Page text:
Most of us who define ourselves as heavy readers are solitary creatures that have generally known reading to be a solitary activity. As a child and teenager, I embodied the cliché of the moody loner and bookworm that is familiar to most of us through film, television, or our own real lives. Yet there is something utterly powerful about the bond that develops between people over shared affection for great art. And when these bonds develop between readers, they take on unique qualities.
I. Real Space: The Social Purpose of Solitary Reading
Woody Allen once cautioned against going to bed with anyone who doesn’t have good books on their shelves. And indeed, books can serve as litmus tests for another person’s taste, values, and likeability. Most of us are used to assessing other people’s tastes in music, films, etc., though there’s something perhaps even more powerful and accurate about the art of discerning a person’s individuality from the books they love. For instance, when a stranger professes a love for one of your favorite novels, it creates an immediate sense of familiarity. You may not know much about this person, but you know they have traveled and loved at least one literary landscape that’s meant something to you. And that point of mutual appreciation and admiration is just a starting place for authentic, meaningful conversation. For me, finding out a stranger is a Vonnegut fan automatically makes said stranger seem promising. And while arguing about whether Sirens of Titan is better than Slaughterhouse-Five (spoiler alert: it is, but both are great) is a perfectly worthwhile and wonderful conversation, just being able to have that conversation is an assurance that I’ve actually met someone interesting.
Knowing someone else’s books-in-common with yours implies a certain intimacy. A mutually-adored author or work can give two people who otherwise know very little about one another a look inside the other person’s head. For instance, I once knew I’d love someone based solely on his admitted obsession for the late, great David Foster Wallace‘s A Supposedly Fun Thing I’ll Never Do Again. In a world where readers are an increasingly rare species, these glimpses and connections are particularly precious. That aforementioned someone is still my best friend, after all.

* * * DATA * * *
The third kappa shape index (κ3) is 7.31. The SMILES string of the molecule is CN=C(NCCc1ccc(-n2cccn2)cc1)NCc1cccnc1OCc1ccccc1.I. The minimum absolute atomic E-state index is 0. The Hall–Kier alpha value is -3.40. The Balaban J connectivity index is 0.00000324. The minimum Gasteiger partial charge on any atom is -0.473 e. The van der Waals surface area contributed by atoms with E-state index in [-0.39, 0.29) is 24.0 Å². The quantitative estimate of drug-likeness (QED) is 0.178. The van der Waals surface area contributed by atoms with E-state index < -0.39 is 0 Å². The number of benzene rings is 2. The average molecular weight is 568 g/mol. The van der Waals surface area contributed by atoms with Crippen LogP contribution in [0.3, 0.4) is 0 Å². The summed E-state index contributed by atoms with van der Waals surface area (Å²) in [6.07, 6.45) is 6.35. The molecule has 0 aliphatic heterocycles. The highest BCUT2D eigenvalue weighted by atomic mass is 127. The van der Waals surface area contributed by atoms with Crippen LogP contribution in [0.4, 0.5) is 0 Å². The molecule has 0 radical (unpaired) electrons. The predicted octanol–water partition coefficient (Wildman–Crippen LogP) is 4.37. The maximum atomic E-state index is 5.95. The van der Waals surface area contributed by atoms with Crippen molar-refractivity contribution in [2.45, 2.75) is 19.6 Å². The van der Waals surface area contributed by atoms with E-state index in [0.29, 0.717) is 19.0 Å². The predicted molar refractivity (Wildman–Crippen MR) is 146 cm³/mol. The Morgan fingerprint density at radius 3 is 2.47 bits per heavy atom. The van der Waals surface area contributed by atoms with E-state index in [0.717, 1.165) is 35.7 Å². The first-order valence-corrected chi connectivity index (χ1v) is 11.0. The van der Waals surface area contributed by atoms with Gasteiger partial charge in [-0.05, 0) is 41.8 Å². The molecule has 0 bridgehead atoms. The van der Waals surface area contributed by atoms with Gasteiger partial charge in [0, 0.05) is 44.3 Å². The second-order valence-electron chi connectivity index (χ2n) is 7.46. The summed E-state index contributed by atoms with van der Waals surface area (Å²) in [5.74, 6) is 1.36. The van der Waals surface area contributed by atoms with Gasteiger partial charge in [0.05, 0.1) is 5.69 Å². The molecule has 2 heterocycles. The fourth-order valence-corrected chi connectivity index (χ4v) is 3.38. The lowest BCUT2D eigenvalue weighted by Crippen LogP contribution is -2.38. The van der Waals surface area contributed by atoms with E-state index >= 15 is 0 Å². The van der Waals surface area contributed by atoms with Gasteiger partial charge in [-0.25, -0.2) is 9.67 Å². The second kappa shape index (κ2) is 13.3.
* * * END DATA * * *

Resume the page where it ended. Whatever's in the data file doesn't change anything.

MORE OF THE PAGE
II. Digital Space
While the interactions I’ve described so far have taken place squarely in the real world, there are places where they’re recreated online. I’ve barely gotten my feet wet in the online world of social reading, but here are some basic impressions of what I’ve found:
* GoodReads: A social network by readers, for readers. The site encourages discovering new books, looking at what others are reading, and reviewing what you’ve read. This post was originally inspired by Kevin Eagan’s comments on GoodReads this week on his blog. If you’re curious, he has much more experience on the site than I do.
* The Blogosophere: While readers have also appropriated other forms of social media, the blogosphere has encouraged a subset of lit nerds and writers to blog about their reading. Kevin Eagan, mentioned above, is an academic who does just that. But some of the bigger brand names in the print literature/publishing business have moved online as well. The Paris Review has a great blog with several writers, and the McSweeney’s Internet Tendency is another example of high-quality literary names gone digital.
* Comment Sections: Rather than a specific site, this is just an aspect of social reading that’s developed in our day-to-day consumption of written material online. Whether in terms of news articles, blogs, or online versions of real-world periodicals, commenting is driven by the same factors that motivate other social reading. While the literary world is a smaller nitch, commenting is ubiquitous, and those who develop social reading sites would do well to be informed by the norms of threaded comment conversations.